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is a Partner and the Co-Chair of the Intellectual Property Group of Tarter Krinsky & Drogin, where she partners with clients to provide practical legal advice and connections to grow their businesses. A strategic advisor, she guides clients in all stages of their development from idea conception and protection, to funding, manufacturing and enforcement. Amy is a Vice President of the New York Women’s Bar Association, a member of the American Bar Association and the International Trademark Association (INTA) and is on the Board of Directors of Savvy Ladies, a non-profit whose mission is to educate women to be financially savvy.
For more information or to contact Amy, please visit her Firm Profile Page.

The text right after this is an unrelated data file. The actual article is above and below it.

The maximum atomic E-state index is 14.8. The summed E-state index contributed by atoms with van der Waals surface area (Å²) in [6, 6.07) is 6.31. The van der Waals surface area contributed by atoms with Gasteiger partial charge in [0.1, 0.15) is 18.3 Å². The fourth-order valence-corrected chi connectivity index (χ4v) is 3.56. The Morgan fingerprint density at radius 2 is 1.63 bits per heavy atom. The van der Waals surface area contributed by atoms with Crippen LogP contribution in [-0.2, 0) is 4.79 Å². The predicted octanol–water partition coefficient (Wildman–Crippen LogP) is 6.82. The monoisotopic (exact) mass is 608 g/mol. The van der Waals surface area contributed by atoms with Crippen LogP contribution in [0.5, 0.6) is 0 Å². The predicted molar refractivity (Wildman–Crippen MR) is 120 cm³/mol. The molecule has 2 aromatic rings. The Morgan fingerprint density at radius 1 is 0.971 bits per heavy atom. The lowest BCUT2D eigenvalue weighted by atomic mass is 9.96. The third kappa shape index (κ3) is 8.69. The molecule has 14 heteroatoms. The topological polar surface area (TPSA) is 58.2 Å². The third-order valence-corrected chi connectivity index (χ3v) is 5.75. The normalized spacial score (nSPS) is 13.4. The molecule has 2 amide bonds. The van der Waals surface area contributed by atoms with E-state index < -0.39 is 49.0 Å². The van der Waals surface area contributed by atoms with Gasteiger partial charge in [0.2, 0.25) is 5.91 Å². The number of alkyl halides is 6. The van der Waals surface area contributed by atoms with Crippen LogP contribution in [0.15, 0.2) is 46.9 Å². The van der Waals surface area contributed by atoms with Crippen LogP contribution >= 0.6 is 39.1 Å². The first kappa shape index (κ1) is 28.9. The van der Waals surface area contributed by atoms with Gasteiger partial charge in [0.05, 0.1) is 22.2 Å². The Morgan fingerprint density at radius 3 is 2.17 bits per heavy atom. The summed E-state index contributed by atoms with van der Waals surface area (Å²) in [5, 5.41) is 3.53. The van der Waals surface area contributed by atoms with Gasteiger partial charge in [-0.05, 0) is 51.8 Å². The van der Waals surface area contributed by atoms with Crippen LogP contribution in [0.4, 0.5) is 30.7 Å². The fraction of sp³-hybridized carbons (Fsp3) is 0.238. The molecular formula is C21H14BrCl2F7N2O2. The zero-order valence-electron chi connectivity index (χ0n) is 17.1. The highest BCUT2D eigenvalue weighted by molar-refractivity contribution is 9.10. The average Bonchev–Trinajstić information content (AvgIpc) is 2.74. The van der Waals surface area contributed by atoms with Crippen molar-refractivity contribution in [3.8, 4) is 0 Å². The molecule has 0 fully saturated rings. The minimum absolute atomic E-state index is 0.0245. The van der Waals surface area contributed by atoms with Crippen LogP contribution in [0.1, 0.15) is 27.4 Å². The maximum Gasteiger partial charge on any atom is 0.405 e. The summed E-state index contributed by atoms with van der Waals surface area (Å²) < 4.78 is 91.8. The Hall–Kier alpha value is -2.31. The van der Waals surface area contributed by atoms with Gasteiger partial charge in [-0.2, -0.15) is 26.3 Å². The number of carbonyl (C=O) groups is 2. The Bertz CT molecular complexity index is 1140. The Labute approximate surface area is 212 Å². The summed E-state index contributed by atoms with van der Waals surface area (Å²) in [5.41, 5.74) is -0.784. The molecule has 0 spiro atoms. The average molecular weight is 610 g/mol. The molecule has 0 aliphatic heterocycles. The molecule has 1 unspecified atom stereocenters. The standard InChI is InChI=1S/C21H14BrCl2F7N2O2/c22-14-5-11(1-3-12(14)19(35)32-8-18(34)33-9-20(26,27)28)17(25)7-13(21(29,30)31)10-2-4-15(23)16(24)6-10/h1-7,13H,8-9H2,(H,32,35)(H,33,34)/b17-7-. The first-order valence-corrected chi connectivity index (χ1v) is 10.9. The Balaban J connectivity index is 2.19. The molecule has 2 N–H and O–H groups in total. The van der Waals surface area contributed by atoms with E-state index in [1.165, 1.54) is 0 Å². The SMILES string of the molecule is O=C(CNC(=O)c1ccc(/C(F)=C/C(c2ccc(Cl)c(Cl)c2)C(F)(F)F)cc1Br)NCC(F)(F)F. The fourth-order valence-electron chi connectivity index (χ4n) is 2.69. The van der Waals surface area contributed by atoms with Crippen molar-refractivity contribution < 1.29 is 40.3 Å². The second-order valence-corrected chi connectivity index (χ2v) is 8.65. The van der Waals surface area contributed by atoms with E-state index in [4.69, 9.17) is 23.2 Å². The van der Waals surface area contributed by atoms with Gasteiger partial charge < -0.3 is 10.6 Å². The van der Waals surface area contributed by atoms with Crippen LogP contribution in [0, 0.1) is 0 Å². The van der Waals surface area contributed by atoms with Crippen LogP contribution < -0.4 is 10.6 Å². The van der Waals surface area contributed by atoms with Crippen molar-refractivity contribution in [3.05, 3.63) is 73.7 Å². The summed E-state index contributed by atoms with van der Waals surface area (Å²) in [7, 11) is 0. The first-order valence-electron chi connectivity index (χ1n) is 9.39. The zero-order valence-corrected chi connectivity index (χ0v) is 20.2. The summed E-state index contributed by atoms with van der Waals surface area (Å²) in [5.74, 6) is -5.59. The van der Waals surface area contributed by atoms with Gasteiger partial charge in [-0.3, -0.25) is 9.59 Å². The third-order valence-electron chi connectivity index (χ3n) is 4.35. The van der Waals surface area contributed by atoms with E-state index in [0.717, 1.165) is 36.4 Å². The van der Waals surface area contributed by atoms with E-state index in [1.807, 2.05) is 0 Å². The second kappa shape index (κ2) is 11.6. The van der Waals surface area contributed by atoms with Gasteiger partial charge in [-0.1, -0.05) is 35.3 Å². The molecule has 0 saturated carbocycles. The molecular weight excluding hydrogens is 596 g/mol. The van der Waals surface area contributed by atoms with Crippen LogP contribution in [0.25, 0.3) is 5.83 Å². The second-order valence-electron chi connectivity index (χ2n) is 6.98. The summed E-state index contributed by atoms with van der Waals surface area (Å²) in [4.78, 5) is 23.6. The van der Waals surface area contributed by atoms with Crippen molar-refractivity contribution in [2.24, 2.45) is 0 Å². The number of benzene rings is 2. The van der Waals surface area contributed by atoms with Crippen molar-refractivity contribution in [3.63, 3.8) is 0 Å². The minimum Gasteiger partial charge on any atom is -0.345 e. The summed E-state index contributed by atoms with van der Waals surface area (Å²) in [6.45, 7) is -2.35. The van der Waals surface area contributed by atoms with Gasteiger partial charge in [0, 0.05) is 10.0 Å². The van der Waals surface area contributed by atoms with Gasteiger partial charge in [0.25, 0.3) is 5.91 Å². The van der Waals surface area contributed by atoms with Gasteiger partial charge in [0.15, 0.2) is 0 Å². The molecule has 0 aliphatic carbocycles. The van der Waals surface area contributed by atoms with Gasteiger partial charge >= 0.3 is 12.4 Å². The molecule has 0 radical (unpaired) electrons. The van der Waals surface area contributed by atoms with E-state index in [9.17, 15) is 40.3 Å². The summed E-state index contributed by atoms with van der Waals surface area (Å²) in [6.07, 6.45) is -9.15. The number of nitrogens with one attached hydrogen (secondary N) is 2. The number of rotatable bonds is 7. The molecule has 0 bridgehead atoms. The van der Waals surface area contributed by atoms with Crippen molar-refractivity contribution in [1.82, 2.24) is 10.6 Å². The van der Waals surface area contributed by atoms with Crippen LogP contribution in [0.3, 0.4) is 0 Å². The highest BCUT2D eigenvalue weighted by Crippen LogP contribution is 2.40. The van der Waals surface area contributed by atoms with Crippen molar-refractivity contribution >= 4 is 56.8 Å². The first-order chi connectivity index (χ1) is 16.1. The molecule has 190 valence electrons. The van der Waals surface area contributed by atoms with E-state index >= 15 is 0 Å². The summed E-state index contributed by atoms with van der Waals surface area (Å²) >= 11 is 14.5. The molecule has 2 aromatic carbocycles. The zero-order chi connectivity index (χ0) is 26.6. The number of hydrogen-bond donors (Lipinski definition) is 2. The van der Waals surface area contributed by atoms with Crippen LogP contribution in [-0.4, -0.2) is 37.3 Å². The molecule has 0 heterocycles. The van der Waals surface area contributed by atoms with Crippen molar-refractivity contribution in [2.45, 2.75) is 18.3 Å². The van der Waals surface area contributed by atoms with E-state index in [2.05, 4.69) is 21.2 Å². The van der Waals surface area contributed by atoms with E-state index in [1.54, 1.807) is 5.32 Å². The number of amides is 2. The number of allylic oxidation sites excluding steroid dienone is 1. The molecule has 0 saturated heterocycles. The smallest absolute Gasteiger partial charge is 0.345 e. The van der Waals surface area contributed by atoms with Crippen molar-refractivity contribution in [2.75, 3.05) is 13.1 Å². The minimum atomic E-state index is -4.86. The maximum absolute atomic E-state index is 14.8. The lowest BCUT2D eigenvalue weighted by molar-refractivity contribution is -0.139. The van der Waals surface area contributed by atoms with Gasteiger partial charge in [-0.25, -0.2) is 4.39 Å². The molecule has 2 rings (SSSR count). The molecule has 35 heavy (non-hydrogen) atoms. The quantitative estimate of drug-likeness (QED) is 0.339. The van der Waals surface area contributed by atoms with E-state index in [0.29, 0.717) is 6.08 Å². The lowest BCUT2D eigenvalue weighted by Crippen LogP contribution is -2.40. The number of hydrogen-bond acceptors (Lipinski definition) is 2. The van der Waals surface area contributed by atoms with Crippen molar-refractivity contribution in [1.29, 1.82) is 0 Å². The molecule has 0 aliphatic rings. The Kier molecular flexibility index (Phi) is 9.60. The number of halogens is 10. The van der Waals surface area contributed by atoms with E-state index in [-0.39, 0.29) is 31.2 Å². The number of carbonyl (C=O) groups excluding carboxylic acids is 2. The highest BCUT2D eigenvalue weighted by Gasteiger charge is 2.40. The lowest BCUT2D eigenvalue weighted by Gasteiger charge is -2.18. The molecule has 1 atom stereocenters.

When Congress permitted sound recordings to be copyrighted over four decades ago, it didn’t extend that coverage to pre-1972 recordings. This issue, and the piecemeal nature of licensing for digital music on a per-work, per song basis, were part of the impetus for the stakeholders in the music industry to work together to create the Music Modernization Act, signed into law on October 11, 2018… Not all issues in the music industry were solved by the Music Modernization Act: licensing of physical sound recordings (vinyl and CDs) will still occur on a per-work, per song basis. Terrestrial radio pays songwriters and publishers royalties for playing music, but it doesn’t pay performance or sound-recording royalties. And while the goal of one public database is laudable, the responsibility still lies with songwriters and publishers to submit copyright applications and to submit all of their musical works and sound recordings to the MLC… While there is still work to be done, the Music Modernization Act does solve some long-standing issues in the music industry.